‘Wo ghareeb dil ko sabaq miley ki khushi ke naam se dar gaya; Kabhi tum ne hans ke jo baat ki to hamara chehra utar gaya.’ (The trauma of your betrayals, inflicted year upon year; Turned your promise of togetherness into a lurking fear.)
The Urdu couplet rather nicely applies to the essential Afghan conundrum though it may have been written in an entirely different context.
I was looking for some background material on Afghanistan given Indian Prime Minister Manmohan Singh’s possible visit to Pakistan and perhaps even to Kabul some time soon. As often happens in the labyrinth of the internet I found myself scouring the absorbing US military website CALL — Centre for Army Lessons Learnt.
Many of the lessons learnt or not learnt involved Afghanistan. There were analytical features, experiences and expert opinions assembled on the pages by military and civilian professionals.
One such article began with a thesis on the predominantly Shia concept of taqqiyah or dissimulation, which the author described as “plain, right-out lying”. The author tried to apply it to other, non-Shia, sects of Afghans.
The thesis began with a quotation from Abu al Darda, who was among the first converts to Islam. “We smile for some people, while our hearts curse,” Darda is quoted as having said. The ancient words set the backdrop to palpable contemporary mistrust that foreign forces apparently harbour towards the Afghans and vice versa.
What the author didn’t observe though was that Darda’s own preachings focused on the insignificance of worldly wealth and the minor details of life.
According to him, this life was comparable to a loan. How were military forces representing a compulsive consumerist ideology going to marshal the destiny of a people who may own and embrace Darda’s mystical worldview bereft of market-sponsored greed?
An article by a US air force colonel exuded frustration at not being able to win over the Pakhtun populations against the Taliban. The people’s reluctance to join the battle was given the label of the ‘battered spouse syndrome’. A conversation between an American army captain and a village elder was used to stress the point.
“We cannot come closer to you. We have no security. The Afghan forces and International Security Assistance Force come occasionally and only stay for a little time. When they leave, the Taliban come in and hurt us because they think we are cooperating with you,” the village elder explained.
“What if we arm your men and pay you to protect yourselves?” the young American captain asked.
“Ridiculous. They would kill us.”
“How many Taliban come in at a time?”
“10 to 20.”
“How many men could we arm, who could fight and protect you?” “250.”
“So, why do you say we can’t arm you to protect yourselves? 250 is a lot more than 10 or 20.”
“Because the Taliban will kill us.”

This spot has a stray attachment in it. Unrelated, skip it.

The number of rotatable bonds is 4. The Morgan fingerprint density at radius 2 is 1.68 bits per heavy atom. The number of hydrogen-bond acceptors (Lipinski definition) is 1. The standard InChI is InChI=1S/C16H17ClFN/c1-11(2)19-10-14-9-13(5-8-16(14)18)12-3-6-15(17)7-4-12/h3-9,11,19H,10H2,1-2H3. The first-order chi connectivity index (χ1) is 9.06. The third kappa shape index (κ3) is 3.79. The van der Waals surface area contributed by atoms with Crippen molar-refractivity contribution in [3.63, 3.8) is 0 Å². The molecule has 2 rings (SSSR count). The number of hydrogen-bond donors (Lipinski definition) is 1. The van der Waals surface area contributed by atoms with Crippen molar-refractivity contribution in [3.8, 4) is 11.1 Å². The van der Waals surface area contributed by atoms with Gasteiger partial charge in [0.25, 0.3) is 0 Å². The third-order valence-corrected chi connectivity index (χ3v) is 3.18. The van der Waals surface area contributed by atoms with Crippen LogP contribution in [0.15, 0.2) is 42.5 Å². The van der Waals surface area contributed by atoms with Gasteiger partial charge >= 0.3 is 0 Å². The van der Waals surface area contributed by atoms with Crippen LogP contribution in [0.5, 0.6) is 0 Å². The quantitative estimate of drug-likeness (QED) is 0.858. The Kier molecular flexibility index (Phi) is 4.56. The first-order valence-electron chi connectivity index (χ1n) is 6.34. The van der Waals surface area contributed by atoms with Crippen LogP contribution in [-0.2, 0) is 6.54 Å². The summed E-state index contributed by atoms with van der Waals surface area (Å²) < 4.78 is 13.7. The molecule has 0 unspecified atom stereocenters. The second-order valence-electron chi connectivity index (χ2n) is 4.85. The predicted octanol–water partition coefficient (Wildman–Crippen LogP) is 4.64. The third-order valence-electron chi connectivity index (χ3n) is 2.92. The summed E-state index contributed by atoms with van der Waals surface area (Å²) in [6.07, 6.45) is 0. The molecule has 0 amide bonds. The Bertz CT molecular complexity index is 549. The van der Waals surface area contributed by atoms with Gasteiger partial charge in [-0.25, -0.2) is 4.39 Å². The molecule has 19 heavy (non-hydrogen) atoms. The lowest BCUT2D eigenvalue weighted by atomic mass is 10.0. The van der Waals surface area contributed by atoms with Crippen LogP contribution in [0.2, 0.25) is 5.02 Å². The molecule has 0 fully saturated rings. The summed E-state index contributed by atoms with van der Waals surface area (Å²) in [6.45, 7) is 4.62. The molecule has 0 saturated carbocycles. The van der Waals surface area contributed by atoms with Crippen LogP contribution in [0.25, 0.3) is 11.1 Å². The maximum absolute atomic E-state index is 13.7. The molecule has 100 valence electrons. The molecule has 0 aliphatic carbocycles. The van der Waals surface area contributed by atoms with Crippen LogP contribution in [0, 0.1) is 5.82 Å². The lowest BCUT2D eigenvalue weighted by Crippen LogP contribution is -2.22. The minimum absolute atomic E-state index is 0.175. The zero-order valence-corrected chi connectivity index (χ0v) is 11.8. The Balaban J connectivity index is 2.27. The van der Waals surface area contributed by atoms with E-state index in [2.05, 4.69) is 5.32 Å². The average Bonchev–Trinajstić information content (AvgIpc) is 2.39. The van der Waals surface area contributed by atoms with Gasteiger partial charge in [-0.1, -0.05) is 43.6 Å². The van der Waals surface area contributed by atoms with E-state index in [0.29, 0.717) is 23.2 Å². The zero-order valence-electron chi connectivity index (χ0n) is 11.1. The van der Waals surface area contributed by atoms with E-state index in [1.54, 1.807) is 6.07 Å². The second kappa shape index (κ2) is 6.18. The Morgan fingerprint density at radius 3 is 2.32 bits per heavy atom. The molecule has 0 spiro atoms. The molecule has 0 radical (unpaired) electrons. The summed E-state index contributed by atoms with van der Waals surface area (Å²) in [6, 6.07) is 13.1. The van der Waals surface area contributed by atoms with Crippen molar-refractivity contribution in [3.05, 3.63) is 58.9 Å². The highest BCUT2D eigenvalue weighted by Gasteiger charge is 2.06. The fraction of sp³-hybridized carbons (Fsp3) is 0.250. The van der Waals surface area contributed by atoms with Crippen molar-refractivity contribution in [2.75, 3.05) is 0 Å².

Regardless of whether the dialogue depicts a battered spouse syndrome or not, there is a marked cluelessness it betrays on how some foreign forces intend to tame or subdue an alien culture militarily.
Village elders in Zabul had convinced themselves, according to the author, that despite facts to the contrary, the insurgents possessed almost superhuman capabilities.
The American officer’s response was one of frustration laced with rage. “While the elders’ words and actions signified broad, passive support for the insurgents, the shame and humiliation they felt at the hands of insurgent treatment was also evident. We were not seeing the fiercely independent and aggressive Afghan. Could this really be the ‘Graveyard of Empires’?
“We were not seeing great men of honour. Could this really be the land of Pashtunwali — the unwritten code of conduct that places such an emphasis on honour? Clearly, significant gaps existed between Afghan behaviours described in books and in our training and how Afghans actually behaved.”
As they prepare to wind down their controversial combat operations in Afghanistan, American troops, it becomes evident from a cursory reading of CALL strategies, have been leaning on desperate survival kits, including failed colonial prescriptions from British adventures in Kandahar.
A 1933 British view of the Afghan character was quoted in a CALL article thus: “The Afghan character is a strange blend of virtue and vice. Hardy, brave, proud, simple in their mode of living, frank, prepared to die in accordance with their code of honour yet faithless and treacherous; generous to a degree yet devoured by greed for money; capable of great endurance and of feats of great energy but constitutionally lazy; merry, cheerful, humorous and fond of music yet inclined to be austere.
“Cupidity, instability, a suspicious nature, intense jealousy, bitter vindictiveness, excitability, impatience, want of self-control and a complete disregard for truth form the chief characteristics of the Afghan nature. They are capable of strong personal attachments but never forget a wrong.”
I am not sure if Machiavelli, Sun Tzu or Chanakya would have prescribed a different military strategy to the one practised by Afghan fighters, first against the Soviet Union and later on the US. Deception seems to be a key factor in war, whether it’s a guerrilla campaign or a conventional military assault.
Historical lenses focus on the British, Soviet, and other military failures inside Afghanistan, and would spawn a view of Afghans rebelling against centralised government or foreign influence, unwilling to be marshalled or tamed.
One lesson that the America’s military and the civilian establishments may have failed to learn is that they need not travel to a remote Golgotha to probe the mystery of a deceptive smile. Just look at Bradley Manning and Edward Snowden to rediscover the anger and turmoil within.
The writer is Dawn’s correspondent in Delhi